Who they'll sue? The thousands of users and developers spread across all the world? or they will go after the Linux Foundation, Red Hat, Canonical, etc?
Remember that if one company goes down, another will pop up, and remember that Linux is a community project, so we can still continue to develop it in the open, with no companies, Linux started this way and it can survive this way, with the people working on it, as long as we can share code on the internet and there is interest.
Sure Linux has benefited a lot from companies and corporations, but I'm pretty damn sure that it'll survive on its own even if all companies die tomorrow. See LibreOffice vs OpenOffice.org for example, OpenOffice.org went through many companies and it's now gone, and LibreOffice is doing very well now. It could be the same with Linux, and if Nvidia decides to go after companies and sue them (because they are a leech), then Linux will still survive no matter what. I'm also not very sure what they will sue for, and I'm not sure their lawsuit will be very justificable, they will sue because they can't leech anymore?
Nvidia is going way too far with their stupidity, they won't survive this way.
So nVidia will tell their costumers to just not enable Secure Boot. And nVidia and all other "blobbers" without a open implementation at hand will lose customers because some adapters really seem to like the idea of secure boot handled right...
Hey c'mon... WTF! nVidia doesn't HAVE to play nice with others, but then they are not getting 'our' support.
They asked what they COULD do to make us happy. I think my proposal @page 10 was fair (they don't have to open any magic, we get a consumer prices IBM Cell processing card for free, they can work on other kernel components and the blob works well with others, plus improved security).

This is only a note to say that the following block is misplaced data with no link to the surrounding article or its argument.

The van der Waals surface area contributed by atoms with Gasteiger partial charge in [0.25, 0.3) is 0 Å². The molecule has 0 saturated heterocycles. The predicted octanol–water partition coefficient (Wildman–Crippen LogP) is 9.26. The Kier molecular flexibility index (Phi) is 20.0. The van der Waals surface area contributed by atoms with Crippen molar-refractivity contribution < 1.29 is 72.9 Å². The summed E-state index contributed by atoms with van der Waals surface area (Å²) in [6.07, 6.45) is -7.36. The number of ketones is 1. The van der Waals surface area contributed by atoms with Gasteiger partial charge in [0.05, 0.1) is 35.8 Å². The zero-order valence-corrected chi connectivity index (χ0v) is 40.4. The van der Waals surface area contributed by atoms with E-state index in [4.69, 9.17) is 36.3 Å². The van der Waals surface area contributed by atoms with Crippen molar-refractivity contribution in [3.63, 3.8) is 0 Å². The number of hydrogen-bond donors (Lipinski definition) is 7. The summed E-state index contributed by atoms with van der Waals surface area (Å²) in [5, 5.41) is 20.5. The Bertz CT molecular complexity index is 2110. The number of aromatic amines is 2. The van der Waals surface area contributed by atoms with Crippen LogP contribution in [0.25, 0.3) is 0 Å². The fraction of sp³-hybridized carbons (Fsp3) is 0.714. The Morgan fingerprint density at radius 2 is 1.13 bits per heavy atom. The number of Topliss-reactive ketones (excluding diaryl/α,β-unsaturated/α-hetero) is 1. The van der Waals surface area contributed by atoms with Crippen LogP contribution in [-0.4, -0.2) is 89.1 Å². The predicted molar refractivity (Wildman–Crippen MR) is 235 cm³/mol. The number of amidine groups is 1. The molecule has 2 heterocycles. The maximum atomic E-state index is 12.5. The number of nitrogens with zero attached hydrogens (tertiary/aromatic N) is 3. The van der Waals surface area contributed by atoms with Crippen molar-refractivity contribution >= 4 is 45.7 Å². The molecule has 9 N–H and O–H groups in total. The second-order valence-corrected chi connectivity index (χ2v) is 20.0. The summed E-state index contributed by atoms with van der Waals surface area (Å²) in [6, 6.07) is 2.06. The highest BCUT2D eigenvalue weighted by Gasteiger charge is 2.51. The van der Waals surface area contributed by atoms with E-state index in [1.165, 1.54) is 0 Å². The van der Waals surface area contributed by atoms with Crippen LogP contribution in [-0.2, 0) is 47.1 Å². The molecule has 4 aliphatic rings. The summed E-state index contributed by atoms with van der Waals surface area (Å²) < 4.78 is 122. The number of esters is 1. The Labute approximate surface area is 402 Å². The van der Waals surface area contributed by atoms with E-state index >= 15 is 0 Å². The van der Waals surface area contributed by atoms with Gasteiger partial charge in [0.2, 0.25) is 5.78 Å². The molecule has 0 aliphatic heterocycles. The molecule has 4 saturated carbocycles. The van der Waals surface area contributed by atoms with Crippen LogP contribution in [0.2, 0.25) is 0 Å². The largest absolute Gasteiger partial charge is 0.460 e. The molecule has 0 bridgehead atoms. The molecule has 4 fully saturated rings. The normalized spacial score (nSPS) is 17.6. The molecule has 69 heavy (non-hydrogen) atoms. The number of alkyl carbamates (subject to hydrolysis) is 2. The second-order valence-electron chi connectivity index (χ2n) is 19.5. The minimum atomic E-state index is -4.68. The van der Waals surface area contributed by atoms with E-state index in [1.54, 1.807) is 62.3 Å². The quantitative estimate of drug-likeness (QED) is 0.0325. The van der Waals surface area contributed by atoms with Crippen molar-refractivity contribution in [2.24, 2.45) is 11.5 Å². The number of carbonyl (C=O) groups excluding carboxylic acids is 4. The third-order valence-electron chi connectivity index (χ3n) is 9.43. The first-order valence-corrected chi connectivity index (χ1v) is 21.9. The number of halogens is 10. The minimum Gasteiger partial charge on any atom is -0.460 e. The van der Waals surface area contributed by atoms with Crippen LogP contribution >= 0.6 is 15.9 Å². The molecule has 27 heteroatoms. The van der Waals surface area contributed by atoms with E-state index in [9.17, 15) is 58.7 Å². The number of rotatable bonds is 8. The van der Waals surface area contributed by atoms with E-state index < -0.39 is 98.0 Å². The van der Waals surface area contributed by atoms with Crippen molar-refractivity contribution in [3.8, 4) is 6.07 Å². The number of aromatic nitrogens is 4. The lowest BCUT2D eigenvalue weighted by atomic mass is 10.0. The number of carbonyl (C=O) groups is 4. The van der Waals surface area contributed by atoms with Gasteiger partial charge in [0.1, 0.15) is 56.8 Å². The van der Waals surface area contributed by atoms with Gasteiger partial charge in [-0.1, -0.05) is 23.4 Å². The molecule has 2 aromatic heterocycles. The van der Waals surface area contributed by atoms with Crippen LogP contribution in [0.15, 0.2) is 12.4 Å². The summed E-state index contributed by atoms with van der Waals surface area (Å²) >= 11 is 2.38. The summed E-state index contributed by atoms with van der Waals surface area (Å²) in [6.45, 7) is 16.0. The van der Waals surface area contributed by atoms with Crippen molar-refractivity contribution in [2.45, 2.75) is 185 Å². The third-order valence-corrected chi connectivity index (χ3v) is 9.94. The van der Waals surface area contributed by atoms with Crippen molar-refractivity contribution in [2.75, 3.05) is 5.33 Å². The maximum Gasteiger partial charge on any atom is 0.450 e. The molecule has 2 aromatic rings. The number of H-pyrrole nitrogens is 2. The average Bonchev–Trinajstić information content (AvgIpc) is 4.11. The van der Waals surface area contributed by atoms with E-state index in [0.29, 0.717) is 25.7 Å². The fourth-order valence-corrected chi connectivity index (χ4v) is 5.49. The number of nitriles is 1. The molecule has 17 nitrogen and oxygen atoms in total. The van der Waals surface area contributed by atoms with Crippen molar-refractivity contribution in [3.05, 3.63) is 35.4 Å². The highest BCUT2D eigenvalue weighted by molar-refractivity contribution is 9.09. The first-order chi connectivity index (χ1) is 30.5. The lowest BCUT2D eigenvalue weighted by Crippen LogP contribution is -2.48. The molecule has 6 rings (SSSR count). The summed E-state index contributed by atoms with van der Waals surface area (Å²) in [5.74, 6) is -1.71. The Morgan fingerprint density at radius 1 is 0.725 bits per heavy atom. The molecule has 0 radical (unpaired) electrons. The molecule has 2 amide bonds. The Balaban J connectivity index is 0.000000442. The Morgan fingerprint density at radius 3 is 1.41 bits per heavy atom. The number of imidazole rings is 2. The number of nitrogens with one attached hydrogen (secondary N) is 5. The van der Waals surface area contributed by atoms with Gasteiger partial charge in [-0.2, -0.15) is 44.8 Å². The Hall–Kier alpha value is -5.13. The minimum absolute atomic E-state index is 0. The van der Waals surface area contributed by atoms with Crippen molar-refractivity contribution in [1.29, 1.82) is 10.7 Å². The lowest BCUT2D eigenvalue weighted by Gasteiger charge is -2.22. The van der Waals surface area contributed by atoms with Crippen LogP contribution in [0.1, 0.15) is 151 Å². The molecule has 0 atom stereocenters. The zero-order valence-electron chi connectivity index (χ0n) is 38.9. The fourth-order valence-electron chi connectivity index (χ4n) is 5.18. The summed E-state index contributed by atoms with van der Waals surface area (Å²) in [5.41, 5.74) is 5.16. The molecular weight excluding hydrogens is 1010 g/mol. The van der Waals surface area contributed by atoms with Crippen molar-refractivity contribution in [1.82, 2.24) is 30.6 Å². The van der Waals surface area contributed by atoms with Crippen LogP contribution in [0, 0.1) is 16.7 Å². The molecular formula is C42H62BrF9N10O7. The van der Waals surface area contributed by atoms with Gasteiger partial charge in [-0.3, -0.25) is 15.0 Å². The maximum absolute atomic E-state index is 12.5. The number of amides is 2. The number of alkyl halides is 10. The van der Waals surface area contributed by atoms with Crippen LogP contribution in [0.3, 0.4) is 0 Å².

If you don't like nVidia? By all means don't buy it, but if they ask us if they could do something else open sourcy for us, don't try to ban them and shoot yourself in the foot. C'mon... Are we 12 year old Stalins? At least give them a change to do some giving back to open source. It would only improve our situation and nobody has to by their cards.
If we all get behind 'my' idea, then that's what they have to do to please us. Then if they don't? It's no damage controll for them and they're done for. That's how it's done.
And if that would mean having to implement a new hardware design, it's in nVidia's interest to tell us that and keep us informed. We could then even (since the stack is open already (Gdev+PathScale+nVidia compiler(they open sourced it!))) implement a 'software Mesa' on top of it.
Calm down and get it together guys.
If some companies still find that they want to retain the control over how and where people who bought hardware from them use that hardware and thus refuse to open either specs or (better yet) provide an open source driver then so be it, they will have to carry the burden of keeping a working driver out-of-tree.